How many times have you said, “I’m addicted to my phone!” Have you or a loved one experienced addictive patterns connected to online sites or video games? The world of tech addiction is very prevalent but surprisingly under-researched. There are not even well-established diagnostic terms for technology addiction. This article explores these topics further.
Just as with any other addictive disorder, tech addiction involves patterns of compulsive use to the extent of creating harm for someone’s life. The person may feel that they require more and more use over time, akin to patterns of tolerance to a substance. That person might also feel negative emotions or anxiety when the technology is removed, very much similar to that of substance withdrawal. Overall, we categorize technology addiction under the topic of “Process Addictions” which also include compulsive gambling and sexual addiction.
Internet Use Disorder
If a person’s addictive patterns involve repeated online activity through social media, web-searches and the general addiction to one’s smartphone, we would use the term “Internet Use Disorder.” This style of tech addiction is the most common amongst people who describe themselves as being “addicted to Facebook” or other online platforms.
This addiction commonly grows out of our phone devices, which are inherently designed to be addictive. Today’s phones are sleek, fast, and quite artistic. Using them makes us want to use them some more! If you check your email feature on your phone, it can be quite rewarding to see the new email waiting for you. Deleting junk mail is also quite satisfying. This pattern flows as such:
- “I need to check my phone!” (Often this process is unconscious)
- “Look…I have a few new emails.”
- “Now I’m deleting or reading through these emails.”
- “Job well done! This whole process felt pretty good. I’ve learned that checking my phone is good and will do it again…maybe in a few minutes!”
When people enter residential treatment at CeDAR, we require them to essentially detoxify from their smartphones. This allows them to disconnect from the pressures and addictive patterns of everyday life and focus on substance recovery. Many people have a difficult time letting go of their phones, indicating how much of a hold these devices have on our lives.
If someone shows addictive patterns to video games or smartphone apps, we might consider this to be more of a “Gaming Disorder.” While having some overlap with internet use disorder, gaming disorder can go pretty deep into fantasy worlds, puzzles and challenges, and other forms of pattern reinforcement.
Gaming disorder is distinct from internet use disorder in that it often involves attaching to the particular story arc or activity of a particular game. Making progress in the story can be quite reinforcing. Many games also promote such reinforcement from a business model, as they are able to monetize the game and charge for ‘in-game purchases’ which can really add up. It is not uncommon for a teen to spend hundreds of dollars maximizing their experience on “Fortnite” or playing “Angry Birds.”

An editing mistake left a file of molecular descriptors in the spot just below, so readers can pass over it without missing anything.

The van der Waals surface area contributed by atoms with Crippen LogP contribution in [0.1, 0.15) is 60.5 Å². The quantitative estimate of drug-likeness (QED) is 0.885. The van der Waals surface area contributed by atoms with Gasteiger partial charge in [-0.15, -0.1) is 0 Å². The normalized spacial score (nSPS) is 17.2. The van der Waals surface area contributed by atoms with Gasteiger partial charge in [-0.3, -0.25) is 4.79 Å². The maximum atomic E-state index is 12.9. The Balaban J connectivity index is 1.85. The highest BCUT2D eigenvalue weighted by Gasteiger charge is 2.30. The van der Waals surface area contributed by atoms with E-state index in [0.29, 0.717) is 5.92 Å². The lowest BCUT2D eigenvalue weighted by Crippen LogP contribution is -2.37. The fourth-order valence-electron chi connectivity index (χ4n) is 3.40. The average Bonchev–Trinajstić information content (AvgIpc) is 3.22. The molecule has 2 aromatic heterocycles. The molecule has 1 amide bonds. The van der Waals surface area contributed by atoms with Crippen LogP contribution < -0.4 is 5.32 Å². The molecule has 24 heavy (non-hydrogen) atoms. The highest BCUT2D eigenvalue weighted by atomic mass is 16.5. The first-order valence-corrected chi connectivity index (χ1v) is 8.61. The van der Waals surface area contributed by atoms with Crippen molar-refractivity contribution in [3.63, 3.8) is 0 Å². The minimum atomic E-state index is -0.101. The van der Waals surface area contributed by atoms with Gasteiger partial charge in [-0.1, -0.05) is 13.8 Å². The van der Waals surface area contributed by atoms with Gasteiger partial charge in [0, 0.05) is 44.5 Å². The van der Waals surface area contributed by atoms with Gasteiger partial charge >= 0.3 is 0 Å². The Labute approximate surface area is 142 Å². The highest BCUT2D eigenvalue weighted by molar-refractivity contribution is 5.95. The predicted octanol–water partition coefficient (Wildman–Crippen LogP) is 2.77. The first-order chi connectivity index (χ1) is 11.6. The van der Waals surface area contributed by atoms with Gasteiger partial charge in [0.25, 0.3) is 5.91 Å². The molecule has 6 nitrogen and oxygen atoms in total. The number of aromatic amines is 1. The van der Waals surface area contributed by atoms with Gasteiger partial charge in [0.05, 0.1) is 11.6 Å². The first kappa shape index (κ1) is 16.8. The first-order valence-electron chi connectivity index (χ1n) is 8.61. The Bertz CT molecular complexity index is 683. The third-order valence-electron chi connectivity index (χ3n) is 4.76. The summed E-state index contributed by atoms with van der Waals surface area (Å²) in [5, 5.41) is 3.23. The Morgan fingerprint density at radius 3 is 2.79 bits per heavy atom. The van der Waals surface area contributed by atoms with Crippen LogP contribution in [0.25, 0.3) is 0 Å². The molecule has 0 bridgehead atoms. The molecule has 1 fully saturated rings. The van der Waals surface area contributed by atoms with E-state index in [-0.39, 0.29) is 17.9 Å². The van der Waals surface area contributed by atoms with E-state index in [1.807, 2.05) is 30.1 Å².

Gaming disorder is common amongst those who struggle with social anxiety. They might feel a social connection behind the safety of a video game console. In these cases, we work to improve someone’s ability to connect in person, rather than through a digital world.
One of the most destructive addictions to a person is that of “Gambling Disorder.” Historically, this has included sports betting, card playing, slot machines, and casino gaming. It is important to acknowledge that gambling disorder does not necessarily require technology, it just can be so easily accessible to users today through online platforms.
Gambling disorder also has significant behavioral overlap with other addictions, the most common being that of tobacco use. For individuals who have severe problems with gambling and alcohol use, sobriety and recovery from each is imperative for overall health. If someone relapses on alcohol, their risk of traveling to the casino needs to be monitored.
If you or a family member are concerned about tech addiction, CeDAR can help. We work regularly with individuals who need to detox from behaviors as well as substances. This all starts with the basic detox process, be it from alcohol or a smartphone screen. Once we can help you break the cycle, we can build a stable recovery.
Read more CeDAR Education Articles about Mental Health & Addiction